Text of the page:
By Andrea Gaines
Loudouners out enjoying nature, whether hiking the Appalachian Trail or taking a walk along a local mountain ridge, might just see sign of a Bobcat (Lynx rufus). It might be a quick dash of a spotted animal with upright, tufted ears … some “scat” (if you know what you are looking for) … or the silhouette of a small cat-type creature sitting quietly on an RV path – taking in all the sounds and scents of the woods – looking for its next meal.
The RV path cat was the subject of a recent Youtube video taken just over the Potomac River in West Virginia, delighting the couple that stopped their vehicle and were lucky enough to capture it on their cell phone.
Described as a medium sized cat with a total length of two to three-plus feet, and a weight of 10-25 pounds (a big house cat!), Bobcats have a very short tail, long legs and long, loose fur. The face is framed with longer cheek fur that forms sideburns, similar to some domestic cats such as Maine Coon. The cat’s upper body is reddish-brown, spotted and streaked with black. The lower body is white, spotted and streaked with black.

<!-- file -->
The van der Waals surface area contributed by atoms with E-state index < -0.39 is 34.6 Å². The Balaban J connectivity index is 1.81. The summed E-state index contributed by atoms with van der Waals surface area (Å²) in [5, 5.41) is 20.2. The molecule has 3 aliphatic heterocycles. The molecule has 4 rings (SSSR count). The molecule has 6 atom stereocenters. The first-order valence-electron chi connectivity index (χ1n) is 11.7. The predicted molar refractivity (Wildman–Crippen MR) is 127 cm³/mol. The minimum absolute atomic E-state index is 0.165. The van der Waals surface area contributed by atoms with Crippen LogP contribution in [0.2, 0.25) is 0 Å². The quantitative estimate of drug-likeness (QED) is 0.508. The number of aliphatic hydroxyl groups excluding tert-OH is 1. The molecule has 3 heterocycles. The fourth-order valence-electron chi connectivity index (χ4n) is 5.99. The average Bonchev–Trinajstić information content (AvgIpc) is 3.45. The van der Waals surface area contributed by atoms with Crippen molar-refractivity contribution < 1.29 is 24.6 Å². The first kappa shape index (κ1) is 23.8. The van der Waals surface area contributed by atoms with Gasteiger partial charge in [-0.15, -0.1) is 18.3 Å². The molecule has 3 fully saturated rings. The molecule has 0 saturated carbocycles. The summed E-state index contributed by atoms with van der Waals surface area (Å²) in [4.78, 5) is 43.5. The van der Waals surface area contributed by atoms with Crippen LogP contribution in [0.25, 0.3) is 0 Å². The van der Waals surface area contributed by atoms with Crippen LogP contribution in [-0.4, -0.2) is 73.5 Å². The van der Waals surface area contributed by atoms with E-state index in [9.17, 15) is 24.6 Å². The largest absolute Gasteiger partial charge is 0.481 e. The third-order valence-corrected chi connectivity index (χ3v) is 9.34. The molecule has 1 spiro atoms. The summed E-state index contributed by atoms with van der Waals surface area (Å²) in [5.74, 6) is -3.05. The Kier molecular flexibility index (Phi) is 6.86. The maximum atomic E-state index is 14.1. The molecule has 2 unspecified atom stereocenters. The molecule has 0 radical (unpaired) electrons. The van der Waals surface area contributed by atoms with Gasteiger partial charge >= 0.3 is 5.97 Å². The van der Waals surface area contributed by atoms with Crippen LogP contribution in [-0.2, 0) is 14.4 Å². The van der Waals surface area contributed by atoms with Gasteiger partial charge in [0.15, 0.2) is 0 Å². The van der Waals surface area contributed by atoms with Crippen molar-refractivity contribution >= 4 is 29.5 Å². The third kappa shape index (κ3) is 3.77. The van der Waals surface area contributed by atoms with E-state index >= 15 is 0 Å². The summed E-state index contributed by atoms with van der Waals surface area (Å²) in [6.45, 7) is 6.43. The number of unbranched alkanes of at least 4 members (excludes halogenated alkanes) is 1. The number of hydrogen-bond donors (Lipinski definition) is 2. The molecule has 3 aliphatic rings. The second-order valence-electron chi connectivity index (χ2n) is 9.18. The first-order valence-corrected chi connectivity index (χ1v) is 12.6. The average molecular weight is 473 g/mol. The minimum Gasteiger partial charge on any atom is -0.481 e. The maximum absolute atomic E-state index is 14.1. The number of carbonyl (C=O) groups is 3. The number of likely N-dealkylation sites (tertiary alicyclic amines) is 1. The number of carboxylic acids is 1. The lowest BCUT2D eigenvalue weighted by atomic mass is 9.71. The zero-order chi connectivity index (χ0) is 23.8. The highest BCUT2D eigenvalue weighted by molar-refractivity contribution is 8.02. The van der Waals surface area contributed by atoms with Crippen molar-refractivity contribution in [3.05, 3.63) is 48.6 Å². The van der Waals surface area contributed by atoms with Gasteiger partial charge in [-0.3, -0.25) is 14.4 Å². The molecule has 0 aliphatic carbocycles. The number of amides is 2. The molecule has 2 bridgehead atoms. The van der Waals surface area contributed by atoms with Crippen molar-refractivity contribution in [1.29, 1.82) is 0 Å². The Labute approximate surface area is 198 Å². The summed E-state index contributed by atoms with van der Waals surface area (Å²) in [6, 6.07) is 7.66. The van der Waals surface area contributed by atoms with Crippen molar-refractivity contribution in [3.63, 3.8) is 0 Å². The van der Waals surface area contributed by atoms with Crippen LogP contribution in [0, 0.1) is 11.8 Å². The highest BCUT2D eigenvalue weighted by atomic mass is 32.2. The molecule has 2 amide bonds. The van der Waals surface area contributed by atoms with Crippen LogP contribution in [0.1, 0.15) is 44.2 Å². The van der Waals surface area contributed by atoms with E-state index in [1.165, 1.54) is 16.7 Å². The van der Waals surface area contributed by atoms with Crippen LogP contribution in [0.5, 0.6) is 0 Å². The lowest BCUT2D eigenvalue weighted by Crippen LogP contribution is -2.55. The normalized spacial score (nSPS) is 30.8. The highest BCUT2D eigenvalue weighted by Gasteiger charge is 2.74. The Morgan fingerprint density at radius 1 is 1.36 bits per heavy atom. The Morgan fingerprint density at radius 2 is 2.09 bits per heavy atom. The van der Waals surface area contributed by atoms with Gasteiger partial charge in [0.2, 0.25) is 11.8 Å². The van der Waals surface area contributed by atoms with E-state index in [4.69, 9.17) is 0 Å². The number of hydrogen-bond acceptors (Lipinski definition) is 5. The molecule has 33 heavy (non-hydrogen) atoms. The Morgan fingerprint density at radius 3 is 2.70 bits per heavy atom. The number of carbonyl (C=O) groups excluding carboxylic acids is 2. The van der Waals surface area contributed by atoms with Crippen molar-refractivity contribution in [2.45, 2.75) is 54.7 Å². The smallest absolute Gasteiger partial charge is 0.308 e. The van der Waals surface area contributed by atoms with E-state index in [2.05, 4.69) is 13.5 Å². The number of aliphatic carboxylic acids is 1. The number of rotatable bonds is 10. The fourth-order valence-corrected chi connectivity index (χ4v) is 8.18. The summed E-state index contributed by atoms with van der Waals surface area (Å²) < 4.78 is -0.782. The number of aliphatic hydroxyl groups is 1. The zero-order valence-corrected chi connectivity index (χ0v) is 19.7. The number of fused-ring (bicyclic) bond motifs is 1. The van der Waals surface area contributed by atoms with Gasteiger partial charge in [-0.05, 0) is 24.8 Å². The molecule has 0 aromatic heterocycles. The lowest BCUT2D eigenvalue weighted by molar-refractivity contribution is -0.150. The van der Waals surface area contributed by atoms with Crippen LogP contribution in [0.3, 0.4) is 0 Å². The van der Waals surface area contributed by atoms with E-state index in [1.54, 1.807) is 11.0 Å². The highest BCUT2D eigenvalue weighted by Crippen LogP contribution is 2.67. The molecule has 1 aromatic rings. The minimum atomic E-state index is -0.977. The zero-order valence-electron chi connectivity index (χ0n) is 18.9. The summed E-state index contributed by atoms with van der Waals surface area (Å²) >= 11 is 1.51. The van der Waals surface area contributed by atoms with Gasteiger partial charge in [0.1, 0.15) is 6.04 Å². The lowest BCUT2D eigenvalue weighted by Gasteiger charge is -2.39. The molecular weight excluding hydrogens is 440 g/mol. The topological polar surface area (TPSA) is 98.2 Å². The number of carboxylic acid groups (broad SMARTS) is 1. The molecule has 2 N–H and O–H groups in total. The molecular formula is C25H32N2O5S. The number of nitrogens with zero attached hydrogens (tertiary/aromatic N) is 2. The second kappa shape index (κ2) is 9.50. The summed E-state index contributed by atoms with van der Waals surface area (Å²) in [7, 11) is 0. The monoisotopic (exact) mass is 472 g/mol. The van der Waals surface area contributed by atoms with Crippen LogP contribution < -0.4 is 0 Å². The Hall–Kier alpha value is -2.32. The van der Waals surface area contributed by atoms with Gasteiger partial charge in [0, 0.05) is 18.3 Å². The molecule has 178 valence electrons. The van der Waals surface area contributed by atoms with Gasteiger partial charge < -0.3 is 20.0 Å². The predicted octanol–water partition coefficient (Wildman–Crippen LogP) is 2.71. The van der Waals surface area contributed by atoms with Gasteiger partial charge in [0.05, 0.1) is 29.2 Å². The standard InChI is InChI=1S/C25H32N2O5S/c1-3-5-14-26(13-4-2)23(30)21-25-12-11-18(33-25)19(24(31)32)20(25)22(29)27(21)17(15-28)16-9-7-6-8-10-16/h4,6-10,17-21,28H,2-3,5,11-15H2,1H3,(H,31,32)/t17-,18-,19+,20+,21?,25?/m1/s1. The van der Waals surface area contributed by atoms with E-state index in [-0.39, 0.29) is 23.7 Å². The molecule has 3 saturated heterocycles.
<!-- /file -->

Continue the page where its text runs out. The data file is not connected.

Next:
Bobcats breed starting in early January – right about now. Biologists believe they are probably monogamous – nature’s bow to marriage, however temporary. Females give birth to one to five kittens, born from April to May, with both the female and her mate bringing them food.
I’ve never seen a Bobcat here in Loudoun, but I did see a glimpse of one out west several years ago, and what they say about Bobcat movement is true. Bobcats have a very recognizable and distinctive, swift and bounding gait, and like all North American wild cats, including Mountain Lion or Cougar, Florida Panther, Jaguar, Jaguarundi, Ocelot and others, Bobcats are very secretive. They are nocturnal – one reason it is so rare to see them. But, they cover a lot of ground and they are hardy: their individual territories range from 5 to 50 miles in diameter and they can live up to 14 years.
Bobcats are not numerous in western Loudoun, but they are here and spotted from time to time and we are richer for it. All but a handful of Virginia counties are counted as part of the cat’s range, with wild, heavily forested, mountainous and rugged terrain best able to support larger populations.
When I look out towards the mountains visible from high spots in western Loudoun I wonder if there is a Bobcat out there, waiting for the sun to go down so it can make its nocturnal rounds in search of food. It’s OK that I will probably never see one. I just like to know one just might be out there.